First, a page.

Now that I have those Beyoncé pregnancy-related GIFs out of my system, let’s be candid.
I’ve always been serious about settling down. I truly don’t care how unpopular, pathetic or retrograde this makes me seem. Just as Josh’s date, falsely quoting Hamlet, was corrected by Cher, correctly quoting Polonius: “To thine own self be true.”
I used to walk to work at the aforementioned converted West Hollywood bungalow, and would arrive all sweaty from the hike (professional). I’d walk through the door, make a beeline for a years-old abandoned bag of frozen soy beans in the communal Frigidaire (sanitary) and shove the soothingly chilly pods down my dress to cool down (ladylike).
Upon my coworker Sam’s inevitably horrified expression, I’d shift the bag to my womb area and loudly announce, “I’m ready to be an edamame!”
I know what you’re thinking, and yes — I was handily voted Employee of the Year 5 years running. (In my mind.)
All gratuitous puns, inappropriate workplace behavior and unsanitary practices aside, I am ready to be a mom. I am from Georgia, after all, and I never was one of those types to think my career needs to explode before my waist circumference does. Scary phrasing! But on that note, I’m also just young and stubborn enough not to worry that having a kid will inevitably blow my body to hell (ridiculous terminology/idea whose very premise I abhor, but I’m just citing common arguments). I mean, you can still run 50 miles/week all the way up to your delivery date, right? (Rhetorical question.)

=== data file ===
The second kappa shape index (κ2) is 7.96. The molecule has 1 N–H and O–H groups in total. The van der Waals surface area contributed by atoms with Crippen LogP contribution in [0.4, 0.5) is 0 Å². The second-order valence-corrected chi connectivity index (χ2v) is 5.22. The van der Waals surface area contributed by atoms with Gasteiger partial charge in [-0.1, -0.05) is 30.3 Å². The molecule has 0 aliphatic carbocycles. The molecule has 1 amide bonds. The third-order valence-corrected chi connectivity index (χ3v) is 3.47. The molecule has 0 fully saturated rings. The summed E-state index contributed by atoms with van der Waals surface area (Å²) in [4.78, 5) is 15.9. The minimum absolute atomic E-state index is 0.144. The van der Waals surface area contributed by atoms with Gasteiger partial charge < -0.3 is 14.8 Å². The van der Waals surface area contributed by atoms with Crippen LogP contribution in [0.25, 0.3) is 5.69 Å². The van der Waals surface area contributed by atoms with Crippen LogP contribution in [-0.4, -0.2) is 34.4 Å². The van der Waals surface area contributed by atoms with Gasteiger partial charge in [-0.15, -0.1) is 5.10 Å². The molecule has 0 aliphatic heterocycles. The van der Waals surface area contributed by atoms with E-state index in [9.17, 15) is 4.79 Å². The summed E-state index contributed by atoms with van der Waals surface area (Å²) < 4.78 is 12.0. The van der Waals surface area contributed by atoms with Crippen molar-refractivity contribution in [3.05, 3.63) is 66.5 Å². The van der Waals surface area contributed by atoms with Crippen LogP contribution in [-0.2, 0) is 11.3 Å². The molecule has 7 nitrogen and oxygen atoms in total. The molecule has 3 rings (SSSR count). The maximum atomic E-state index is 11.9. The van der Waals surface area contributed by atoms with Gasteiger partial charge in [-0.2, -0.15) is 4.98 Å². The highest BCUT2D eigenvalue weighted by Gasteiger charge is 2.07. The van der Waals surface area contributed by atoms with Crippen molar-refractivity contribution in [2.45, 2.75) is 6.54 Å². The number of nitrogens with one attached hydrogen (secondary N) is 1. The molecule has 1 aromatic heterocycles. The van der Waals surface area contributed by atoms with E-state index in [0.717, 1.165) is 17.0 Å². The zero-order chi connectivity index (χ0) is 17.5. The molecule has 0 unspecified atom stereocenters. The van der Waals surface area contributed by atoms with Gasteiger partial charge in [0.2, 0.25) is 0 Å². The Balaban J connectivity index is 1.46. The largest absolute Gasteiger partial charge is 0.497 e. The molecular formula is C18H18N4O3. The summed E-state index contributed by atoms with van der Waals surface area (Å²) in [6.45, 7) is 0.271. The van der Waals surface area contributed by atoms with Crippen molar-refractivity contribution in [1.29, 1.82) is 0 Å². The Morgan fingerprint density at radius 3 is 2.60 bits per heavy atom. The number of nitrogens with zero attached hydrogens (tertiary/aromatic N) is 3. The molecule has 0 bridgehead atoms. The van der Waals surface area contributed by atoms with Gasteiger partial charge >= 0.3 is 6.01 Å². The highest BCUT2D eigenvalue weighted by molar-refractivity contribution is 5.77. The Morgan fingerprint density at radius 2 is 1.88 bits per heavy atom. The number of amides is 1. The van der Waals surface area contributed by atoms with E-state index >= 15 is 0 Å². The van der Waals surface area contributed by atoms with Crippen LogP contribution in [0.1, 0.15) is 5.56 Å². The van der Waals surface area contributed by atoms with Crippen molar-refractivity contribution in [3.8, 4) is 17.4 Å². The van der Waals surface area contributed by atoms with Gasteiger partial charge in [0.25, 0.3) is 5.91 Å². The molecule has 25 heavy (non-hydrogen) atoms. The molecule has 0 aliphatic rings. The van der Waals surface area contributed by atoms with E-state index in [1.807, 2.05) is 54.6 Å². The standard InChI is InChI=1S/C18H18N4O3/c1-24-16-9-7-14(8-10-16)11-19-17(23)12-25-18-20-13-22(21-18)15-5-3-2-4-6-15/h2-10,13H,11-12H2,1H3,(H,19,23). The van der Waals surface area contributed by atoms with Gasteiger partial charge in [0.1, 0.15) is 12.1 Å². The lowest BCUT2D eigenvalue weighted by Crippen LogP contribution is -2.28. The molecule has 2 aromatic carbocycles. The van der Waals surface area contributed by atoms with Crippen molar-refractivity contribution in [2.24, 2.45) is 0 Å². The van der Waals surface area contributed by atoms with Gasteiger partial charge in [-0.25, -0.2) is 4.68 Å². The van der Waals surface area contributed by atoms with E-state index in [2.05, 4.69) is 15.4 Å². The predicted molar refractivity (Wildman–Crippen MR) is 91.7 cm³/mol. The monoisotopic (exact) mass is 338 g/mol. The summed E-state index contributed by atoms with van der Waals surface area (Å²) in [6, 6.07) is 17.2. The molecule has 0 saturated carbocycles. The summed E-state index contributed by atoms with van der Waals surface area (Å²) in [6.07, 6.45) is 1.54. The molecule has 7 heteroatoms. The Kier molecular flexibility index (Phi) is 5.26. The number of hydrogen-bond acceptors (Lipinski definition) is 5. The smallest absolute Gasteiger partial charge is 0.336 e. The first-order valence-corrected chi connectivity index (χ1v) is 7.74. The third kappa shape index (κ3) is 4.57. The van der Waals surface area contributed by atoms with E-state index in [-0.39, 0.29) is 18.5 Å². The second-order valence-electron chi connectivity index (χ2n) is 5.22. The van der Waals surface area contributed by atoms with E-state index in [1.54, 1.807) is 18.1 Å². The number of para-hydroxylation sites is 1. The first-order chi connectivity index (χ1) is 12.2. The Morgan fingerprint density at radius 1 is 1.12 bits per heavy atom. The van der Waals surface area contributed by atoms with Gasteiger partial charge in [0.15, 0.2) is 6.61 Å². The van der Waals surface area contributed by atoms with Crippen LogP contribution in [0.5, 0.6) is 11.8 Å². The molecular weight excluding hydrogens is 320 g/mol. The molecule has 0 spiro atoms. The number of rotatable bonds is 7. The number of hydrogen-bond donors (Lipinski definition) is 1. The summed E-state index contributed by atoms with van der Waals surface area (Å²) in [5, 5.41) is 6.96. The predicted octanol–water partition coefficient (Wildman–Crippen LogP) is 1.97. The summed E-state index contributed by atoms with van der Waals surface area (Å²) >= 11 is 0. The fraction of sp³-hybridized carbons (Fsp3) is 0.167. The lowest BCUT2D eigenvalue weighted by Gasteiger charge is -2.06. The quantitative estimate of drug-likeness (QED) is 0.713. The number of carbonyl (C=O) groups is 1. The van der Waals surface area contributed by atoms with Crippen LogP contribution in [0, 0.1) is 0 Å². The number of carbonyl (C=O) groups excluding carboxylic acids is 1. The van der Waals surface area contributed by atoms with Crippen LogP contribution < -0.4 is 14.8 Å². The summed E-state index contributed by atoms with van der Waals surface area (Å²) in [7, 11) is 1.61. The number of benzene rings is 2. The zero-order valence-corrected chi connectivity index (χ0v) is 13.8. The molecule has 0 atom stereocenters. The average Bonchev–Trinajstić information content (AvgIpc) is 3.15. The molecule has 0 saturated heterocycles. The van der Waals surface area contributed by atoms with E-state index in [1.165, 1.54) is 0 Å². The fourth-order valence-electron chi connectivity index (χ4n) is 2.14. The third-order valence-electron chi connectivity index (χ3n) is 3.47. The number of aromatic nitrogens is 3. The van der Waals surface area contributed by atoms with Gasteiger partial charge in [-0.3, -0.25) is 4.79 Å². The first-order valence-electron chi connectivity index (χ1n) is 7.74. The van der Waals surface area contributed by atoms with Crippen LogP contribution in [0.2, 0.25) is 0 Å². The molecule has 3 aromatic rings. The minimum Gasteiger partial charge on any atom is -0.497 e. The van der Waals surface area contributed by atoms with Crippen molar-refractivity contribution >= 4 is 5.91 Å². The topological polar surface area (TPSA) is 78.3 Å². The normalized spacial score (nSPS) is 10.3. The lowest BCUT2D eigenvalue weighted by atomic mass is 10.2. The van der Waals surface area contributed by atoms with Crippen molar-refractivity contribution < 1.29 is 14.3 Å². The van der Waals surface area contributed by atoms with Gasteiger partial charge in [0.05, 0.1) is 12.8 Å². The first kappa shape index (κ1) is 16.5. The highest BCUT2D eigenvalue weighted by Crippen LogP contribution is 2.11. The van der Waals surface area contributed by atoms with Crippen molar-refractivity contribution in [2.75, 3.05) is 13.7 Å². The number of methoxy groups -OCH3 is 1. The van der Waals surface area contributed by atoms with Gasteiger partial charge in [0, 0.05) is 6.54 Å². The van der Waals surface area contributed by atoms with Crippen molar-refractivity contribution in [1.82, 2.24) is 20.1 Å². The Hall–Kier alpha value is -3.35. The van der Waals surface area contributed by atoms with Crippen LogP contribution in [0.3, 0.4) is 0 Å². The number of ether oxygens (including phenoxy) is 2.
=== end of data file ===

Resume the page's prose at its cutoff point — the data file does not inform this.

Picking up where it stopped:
To be clear, there is absolutely no way I will become pregnant before getting married. (Stock answer for my mom/maternal grandmother: “Indeed, it is medically impossible, as Violet Inviolate shall carefully uphold the nightly tradition of chastely kissing Deepak on the cheek, thence repairing to her segregated bedchambers.”)
There are 2 primary safeguards assuring prenuptial nulligravida.
1. The wedding dress I have is too small. I don’t currently fit it — again, at 50 miles/week and fairly reasonable indulgences. There’s nary the space for an errant quaff of water, for goodness’ sake, let alone a blastula.
2. Finally, they don’t make bridal parkas strong enough to withstand the polar winds of opprobrium I would receive from my mother and maternal grandmother on the occasion of becoming premaritally pregnant (again, please see “Georgia upbringing”).